Luxembourg for Finance and Luxembourg For Business, have today launched a new animated video “ A little piece of Luxembourg everywhere” demonstrating that the country, in addition to being a leading financial centre, plays a prominent role in a wide range of industries. While financial services play an important role, accounting for 25% of GDP, other sectors such as steel production, IT, health technologies, logistics and car components are all highly developed. In the animation, you will see that there is a little piece of Luxembourg everywhere from city skylines to cars and even in space. Giant high strength steel beams – the kinds used in the new Freedom Towers in New York -- are produced in Luxembourg. The advanced architectural glass used in the construction of the Burj Khalifa tower in Dubai, the world´s tallest building was made in Luxembourg. Hazmat suits protecting health care works fighting the deadly Ebola virus outbreak are designed and made in Luxembourg. The country is also home to the world´s largest satellite operator, SES, bringing television to hundreds of millions of homes around the world. Luxembourg´s economy is today a balanced blend of high value-added manufacturing, retail and e-commerce, communications and logistics services, and financial services with a focus on exporting goods and services to and throughout the European Union and beyond. We invite you to watch our new film and find out more about what Luxembourg has to offer around the world. http://www.luxembourgforfinance.com/little-bit-luxembourg-everywhere

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Luxembourg, your European E-Business Platform
Focus 10 - Future manufacturing technologies
FOCUS magazine 1 - Automotive components made in Luxembourg
FOCUS magazine 2 - A thriving space industry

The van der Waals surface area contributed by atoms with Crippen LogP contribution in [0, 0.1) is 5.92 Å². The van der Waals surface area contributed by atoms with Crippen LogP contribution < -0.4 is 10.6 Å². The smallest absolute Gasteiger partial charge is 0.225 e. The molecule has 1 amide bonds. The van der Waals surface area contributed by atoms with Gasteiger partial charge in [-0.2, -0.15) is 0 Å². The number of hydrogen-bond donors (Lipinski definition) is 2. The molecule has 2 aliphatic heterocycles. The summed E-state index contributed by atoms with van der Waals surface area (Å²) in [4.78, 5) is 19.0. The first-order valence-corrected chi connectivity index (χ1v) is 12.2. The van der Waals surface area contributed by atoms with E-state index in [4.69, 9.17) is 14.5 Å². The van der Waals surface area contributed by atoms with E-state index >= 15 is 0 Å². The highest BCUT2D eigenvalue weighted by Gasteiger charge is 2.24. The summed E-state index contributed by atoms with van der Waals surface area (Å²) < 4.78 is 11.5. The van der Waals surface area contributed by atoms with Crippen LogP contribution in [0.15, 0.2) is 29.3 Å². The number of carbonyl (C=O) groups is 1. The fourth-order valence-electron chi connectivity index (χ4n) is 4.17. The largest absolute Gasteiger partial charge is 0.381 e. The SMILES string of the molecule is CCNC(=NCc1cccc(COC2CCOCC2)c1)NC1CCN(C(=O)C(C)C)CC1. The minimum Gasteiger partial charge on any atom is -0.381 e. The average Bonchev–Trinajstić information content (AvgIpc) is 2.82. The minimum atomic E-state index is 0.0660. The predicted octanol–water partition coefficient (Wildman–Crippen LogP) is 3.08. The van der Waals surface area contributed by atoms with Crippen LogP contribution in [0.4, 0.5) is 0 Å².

FOCUS magazine 3 - Environmental innovators hit the spotlight
FOCUS magazine 4 - High hopes for health
FOCUS magazine 5 - Leading the way in ICT security
FOCUS magazine 6 - Making materials smarter
FOCUS magazine 7 – A home for growth
FOCUS magazine 8 - A green Heart for Logistics
FOCUS magazine 9 - Space: Expanding the frontiers of innovation
Foreign Researcher’s Guide to Luxembourg
Just arrived
Logistics Hub Luxembourg, Putting Europe at your fingertips
Luxembourg in Figures
Luxembourg Space Capabilities
Luxembourg – an attractive location for Treasury and Corporate Finance operations
Luxembourg, a pioneer in space
Luxembourg, an attractive place for your IP assets
Luxembourg, sights and attractions
Luxembourg, your automotive business partner
Luxembourg, your prime business location
Luxembourg: a Gateway to Space
Market entry Guide INDIA
SurprisingLux
Visit Luxembourg
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Market entry Guide INDIA

SurprisingLux

Luxembourg, your prime business location

Logistics Hub Luxembourg, Putting Europe at your fingertips

Luxembourg, your European E-Business Platform

Luxembourg, an attractive place for your IP assets

Luxembourg, your automotive business partner

Luxembourg, a pioneer in space

Luxembourg in Figures

Focus 10 - Future manufacturing technologies

FOCUS magazine 9 - Space: Expanding the frontiers of innovation

FOCUS magazine 8 - A green Heart for Logistics

FOCUS magazine 7 – A home for growth

FOCUS magazine 6 - Making materials smarter

FOCUS magazine 5 - Leading the way in ICT security

FOCUS magazine 4 - High hopes for health

FOCUS magazine 3 - Environmental innovators hit the spotlight

FOCUS magazine 2 - A thriving space industry